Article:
Change is difficult for nearly everyone, I had been a customer of the Commonwealth Bank for over 18 years. It was comfortable – easy to just leave things as they were.
I almost got motivated last year when Market Forces had the first divestment day, but after a quick look I decided it was all too hard as I had far too many financial bits to move around. This year I made a decision I would divest from the various mainstream financial institutions that I was using and shift to ones that better align with my personal philosophy.
When I include my super, loans, shares and various other bits I’ve shifted about $500,000 from mainstream financial institutions to ones I’m more comfortable with; note it’s more – not completely comfortable, I may yet move my super again from UniSuper to Future Super.
This is a brief overview of the process I went through in case it helps anyone else divest from their existing financial institutions; it could be a bit overwhelming if you have not shifted your finances around before.
First figure out what you need from your new institutions
What do you need from a bank / or super fund? Me, I needed the following:
- Transaction account
- Account for my son to continue his education on money matters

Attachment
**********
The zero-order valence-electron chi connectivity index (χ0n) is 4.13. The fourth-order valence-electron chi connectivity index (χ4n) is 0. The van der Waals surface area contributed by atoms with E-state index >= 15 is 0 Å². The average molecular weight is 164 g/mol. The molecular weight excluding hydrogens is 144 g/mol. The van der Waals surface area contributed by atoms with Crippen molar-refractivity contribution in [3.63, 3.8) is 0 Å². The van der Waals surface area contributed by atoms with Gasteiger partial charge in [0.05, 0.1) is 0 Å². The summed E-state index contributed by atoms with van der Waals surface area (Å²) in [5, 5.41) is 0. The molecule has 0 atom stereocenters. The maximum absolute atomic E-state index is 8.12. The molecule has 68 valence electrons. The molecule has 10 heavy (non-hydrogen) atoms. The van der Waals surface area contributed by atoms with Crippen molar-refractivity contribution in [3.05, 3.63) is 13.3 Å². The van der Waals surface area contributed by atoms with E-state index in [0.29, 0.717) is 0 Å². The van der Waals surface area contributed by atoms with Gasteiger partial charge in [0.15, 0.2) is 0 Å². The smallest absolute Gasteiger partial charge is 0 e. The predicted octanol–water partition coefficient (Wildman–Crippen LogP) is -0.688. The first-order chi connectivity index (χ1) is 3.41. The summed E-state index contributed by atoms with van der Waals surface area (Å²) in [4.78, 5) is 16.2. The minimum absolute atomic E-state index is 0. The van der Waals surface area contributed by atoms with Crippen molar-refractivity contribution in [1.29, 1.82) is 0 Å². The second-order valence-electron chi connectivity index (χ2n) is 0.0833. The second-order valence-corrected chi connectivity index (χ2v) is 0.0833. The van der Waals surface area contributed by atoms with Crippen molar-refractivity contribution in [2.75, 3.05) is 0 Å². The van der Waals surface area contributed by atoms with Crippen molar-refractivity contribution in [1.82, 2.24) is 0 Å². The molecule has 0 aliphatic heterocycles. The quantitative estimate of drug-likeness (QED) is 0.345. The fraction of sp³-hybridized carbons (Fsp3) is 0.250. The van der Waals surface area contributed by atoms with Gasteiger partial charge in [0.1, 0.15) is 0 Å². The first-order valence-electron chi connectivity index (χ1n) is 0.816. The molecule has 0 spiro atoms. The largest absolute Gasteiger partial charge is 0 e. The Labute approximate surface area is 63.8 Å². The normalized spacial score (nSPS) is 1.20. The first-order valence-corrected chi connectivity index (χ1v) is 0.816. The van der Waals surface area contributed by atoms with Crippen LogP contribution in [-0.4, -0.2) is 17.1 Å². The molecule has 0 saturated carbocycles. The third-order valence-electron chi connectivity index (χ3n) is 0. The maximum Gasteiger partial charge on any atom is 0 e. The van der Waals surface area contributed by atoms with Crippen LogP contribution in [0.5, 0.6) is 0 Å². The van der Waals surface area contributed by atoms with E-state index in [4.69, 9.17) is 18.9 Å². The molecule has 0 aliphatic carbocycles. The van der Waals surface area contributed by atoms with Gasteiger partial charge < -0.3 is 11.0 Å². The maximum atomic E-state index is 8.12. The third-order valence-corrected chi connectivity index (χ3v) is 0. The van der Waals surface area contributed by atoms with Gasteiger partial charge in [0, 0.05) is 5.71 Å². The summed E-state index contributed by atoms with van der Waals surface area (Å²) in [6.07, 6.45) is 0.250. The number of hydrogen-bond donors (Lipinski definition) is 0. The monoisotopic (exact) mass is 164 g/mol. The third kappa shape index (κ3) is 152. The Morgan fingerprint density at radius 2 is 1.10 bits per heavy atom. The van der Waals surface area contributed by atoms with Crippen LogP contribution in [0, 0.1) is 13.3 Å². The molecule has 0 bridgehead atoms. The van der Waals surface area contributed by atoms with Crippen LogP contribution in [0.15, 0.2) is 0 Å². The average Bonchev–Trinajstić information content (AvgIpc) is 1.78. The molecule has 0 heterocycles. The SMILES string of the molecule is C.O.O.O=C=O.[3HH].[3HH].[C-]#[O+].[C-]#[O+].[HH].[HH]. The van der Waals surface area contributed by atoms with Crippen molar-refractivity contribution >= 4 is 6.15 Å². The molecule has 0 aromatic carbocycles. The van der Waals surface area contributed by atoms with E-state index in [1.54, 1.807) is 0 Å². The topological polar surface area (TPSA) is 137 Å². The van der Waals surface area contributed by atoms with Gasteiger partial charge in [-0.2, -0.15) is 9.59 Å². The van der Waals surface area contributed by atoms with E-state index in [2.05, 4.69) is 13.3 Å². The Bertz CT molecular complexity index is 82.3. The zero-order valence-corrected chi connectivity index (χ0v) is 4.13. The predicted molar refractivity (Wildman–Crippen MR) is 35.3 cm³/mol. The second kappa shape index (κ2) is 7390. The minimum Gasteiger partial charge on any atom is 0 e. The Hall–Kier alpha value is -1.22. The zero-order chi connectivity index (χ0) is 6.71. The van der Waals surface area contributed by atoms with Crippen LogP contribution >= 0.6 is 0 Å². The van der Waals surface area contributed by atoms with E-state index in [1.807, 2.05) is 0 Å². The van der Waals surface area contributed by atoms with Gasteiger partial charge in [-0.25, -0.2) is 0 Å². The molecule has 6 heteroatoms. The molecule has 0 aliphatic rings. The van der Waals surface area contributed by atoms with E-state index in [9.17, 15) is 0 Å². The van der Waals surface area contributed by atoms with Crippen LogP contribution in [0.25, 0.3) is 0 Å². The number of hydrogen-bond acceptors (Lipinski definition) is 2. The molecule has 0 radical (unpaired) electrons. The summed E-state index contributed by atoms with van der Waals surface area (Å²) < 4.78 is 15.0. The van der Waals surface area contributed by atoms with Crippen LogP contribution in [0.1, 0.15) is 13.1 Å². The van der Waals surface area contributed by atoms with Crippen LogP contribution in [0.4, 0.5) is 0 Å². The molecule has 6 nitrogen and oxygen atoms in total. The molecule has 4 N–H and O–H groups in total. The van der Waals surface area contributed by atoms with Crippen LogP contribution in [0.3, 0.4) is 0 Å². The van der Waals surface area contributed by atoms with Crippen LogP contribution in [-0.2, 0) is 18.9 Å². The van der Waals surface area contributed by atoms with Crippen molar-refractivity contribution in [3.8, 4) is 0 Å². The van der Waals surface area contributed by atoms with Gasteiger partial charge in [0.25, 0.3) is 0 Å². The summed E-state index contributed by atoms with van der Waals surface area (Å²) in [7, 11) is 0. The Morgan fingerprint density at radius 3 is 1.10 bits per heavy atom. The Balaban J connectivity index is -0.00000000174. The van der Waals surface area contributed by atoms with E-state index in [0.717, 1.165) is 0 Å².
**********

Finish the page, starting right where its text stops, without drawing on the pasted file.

- Credit card – with built in travel insurance
- Share portfolio management capability
- Need to take cash money out of an ATM in NZ without incurring instant interest
- House loans; at a competitive rate
- Socially Responsible super investment (not certain I’m there on this one yet)
I started with the excellent guides at Market Forces on switching banks and investigated the possible options that would work for my finances.
For us Bendigo Bank seemed the best fit and their board making a firm commitment to not funding the fossil fuel industry was what finally convinced me to choose them as my new bank. They met all my criteria, overseas cash works via having a debit MasterCard linked to my transaction account. My super is with UniSuper at present in Socially Responsible and Global Green investment options – that is a work in progress……
This is the long part. They don’t make it very easy, the government put “easy switching” in place but that only applies to direct debits from your account – not transactions on your credit card. Where you have a monthly bill for insurance, for example, that is charged directly to the credit card this you have to change yourself.
I’m fairly organised and could lay my hands on the last 12 months of statements to check what had been paid as direct debit, what was direct on the credit card, what was from scheduled BPay and what was set up as BPay direct.
Open your all your new accounts at your low carbon bank of choice, easy bit done!
Get them to aid in submitting the change of direct debit – or find the change of account form on your suppliers website and submit it.
I had the interesting experience that one of my suppliers wanted a followup “real dead tree copy” of their own change of DD form after they had received the “govt” one, or “the payment may revert to the original account”. My advice here would be do it yourself once is likely to end up being simplest.
BPay is easy, copy all the details from one banks online site to the other (or re input as the bills come in).